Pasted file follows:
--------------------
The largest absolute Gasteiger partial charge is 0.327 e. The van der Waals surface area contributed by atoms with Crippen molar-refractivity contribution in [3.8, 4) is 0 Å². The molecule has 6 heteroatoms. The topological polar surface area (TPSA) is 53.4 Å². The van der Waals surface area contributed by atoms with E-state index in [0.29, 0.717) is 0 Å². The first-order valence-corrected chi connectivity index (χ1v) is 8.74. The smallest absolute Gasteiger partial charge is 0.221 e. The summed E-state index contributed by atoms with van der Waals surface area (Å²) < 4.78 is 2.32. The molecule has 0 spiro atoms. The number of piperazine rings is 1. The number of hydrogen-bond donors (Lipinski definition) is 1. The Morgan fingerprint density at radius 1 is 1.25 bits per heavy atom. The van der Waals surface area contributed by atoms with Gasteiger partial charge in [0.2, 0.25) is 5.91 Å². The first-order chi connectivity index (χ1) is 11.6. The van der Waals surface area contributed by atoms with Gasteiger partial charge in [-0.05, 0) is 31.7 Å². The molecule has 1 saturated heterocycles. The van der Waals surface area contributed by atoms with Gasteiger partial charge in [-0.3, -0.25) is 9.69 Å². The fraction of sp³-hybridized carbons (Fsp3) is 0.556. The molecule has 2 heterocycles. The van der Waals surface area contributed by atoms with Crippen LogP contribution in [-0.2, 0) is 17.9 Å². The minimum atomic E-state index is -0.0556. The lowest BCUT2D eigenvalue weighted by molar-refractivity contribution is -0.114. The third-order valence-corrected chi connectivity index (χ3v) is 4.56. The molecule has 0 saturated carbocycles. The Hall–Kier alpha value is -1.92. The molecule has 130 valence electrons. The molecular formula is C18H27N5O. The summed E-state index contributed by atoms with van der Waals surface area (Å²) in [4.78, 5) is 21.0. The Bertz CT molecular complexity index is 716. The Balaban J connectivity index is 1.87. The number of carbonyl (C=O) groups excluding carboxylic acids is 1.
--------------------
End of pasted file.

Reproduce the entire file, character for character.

The largest absolute Gasteiger partial charge is 0.327 e. The van der Waals surface area contributed by atoms with Crippen molar-refractivity contribution in [3.8, 4) is 0 Å². The molecule has 6 heteroatoms. The topological polar surface area (TPSA) is 53.4 Å². The van der Waals surface area contributed by atoms with E-state index in [0.29, 0.717) is 0 Å². The first-order valence-corrected chi connectivity index (χ1v) is 8.74. The smallest absolute Gasteiger partial charge is 0.221 e. The summed E-state index contributed by atoms with van der Waals surface area (Å²) < 4.78 is 2.32. The molecule has 0 spiro atoms. The number of piperazine rings is 1. The number of hydrogen-bond donors (Lipinski definition) is 1. The Morgan fingerprint density at radius 1 is 1.25 bits per heavy atom. The van der Waals surface area contributed by atoms with Gasteiger partial charge in [0.2, 0.25) is 5.91 Å². The first-order chi connectivity index (χ1) is 11.6. The van der Waals surface area contributed by atoms with Gasteiger partial charge in [-0.05, 0) is 31.7 Å². The molecule has 1 saturated heterocycles. The van der Waals surface area contributed by atoms with Gasteiger partial charge in [-0.3, -0.25) is 9.69 Å². The fraction of sp³-hybridized carbons (Fsp3) is 0.556. The molecule has 2 heterocycles. The van der Waals surface area contributed by atoms with Crippen LogP contribution in [-0.2, 0) is 17.9 Å². The minimum atomic E-state index is -0.0556. The lowest BCUT2D eigenvalue weighted by molar-refractivity contribution is -0.114. The third-order valence-corrected chi connectivity index (χ3v) is 4.56. The molecule has 0 saturated carbocycles. The Hall–Kier alpha value is -1.92. The molecule has 130 valence electrons. The molecular formula is C18H27N5O. The summed E-state index contributed by atoms with van der Waals surface area (Å²) in [4.78, 5) is 21.0. The Bertz CT molecular complexity index is 716. The Balaban J connectivity index is 1.87. The number of carbonyl (C=O) groups excluding carboxylic acids is 1.